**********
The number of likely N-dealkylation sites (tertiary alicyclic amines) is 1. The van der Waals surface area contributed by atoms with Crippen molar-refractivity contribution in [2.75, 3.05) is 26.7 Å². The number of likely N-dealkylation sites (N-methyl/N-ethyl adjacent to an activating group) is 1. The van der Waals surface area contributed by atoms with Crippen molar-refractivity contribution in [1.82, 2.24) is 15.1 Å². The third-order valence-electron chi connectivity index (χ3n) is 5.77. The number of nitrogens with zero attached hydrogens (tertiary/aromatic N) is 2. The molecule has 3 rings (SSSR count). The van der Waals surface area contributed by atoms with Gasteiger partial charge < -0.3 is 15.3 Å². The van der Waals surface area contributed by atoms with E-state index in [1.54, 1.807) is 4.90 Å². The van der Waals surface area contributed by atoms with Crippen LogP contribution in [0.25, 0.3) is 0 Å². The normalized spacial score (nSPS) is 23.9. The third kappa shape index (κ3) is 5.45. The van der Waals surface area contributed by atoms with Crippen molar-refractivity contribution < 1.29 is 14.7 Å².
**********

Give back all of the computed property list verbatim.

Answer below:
The number of likely N-dealkylation sites (tertiary alicyclic amines) is 1. The van der Waals surface area contributed by atoms with Crippen molar-refractivity contribution in [2.75, 3.05) is 26.7 Å². The number of likely N-dealkylation sites (N-methyl/N-ethyl adjacent to an activating group) is 1. The van der Waals surface area contributed by atoms with Crippen molar-refractivity contribution in [1.82, 2.24) is 15.1 Å². The third-order valence-electron chi connectivity index (χ3n) is 5.77. The number of nitrogens with zero attached hydrogens (tertiary/aromatic N) is 2. The molecule has 3 rings (SSSR count). The van der Waals surface area contributed by atoms with Gasteiger partial charge < -0.3 is 15.3 Å². The van der Waals surface area contributed by atoms with E-state index in [1.54, 1.807) is 4.90 Å². The van der Waals surface area contributed by atoms with Crippen LogP contribution in [0.25, 0.3) is 0 Å². The normalized spacial score (nSPS) is 23.9. The third kappa shape index (κ3) is 5.45. The van der Waals surface area contributed by atoms with Crippen molar-refractivity contribution < 1.29 is 14.7 Å².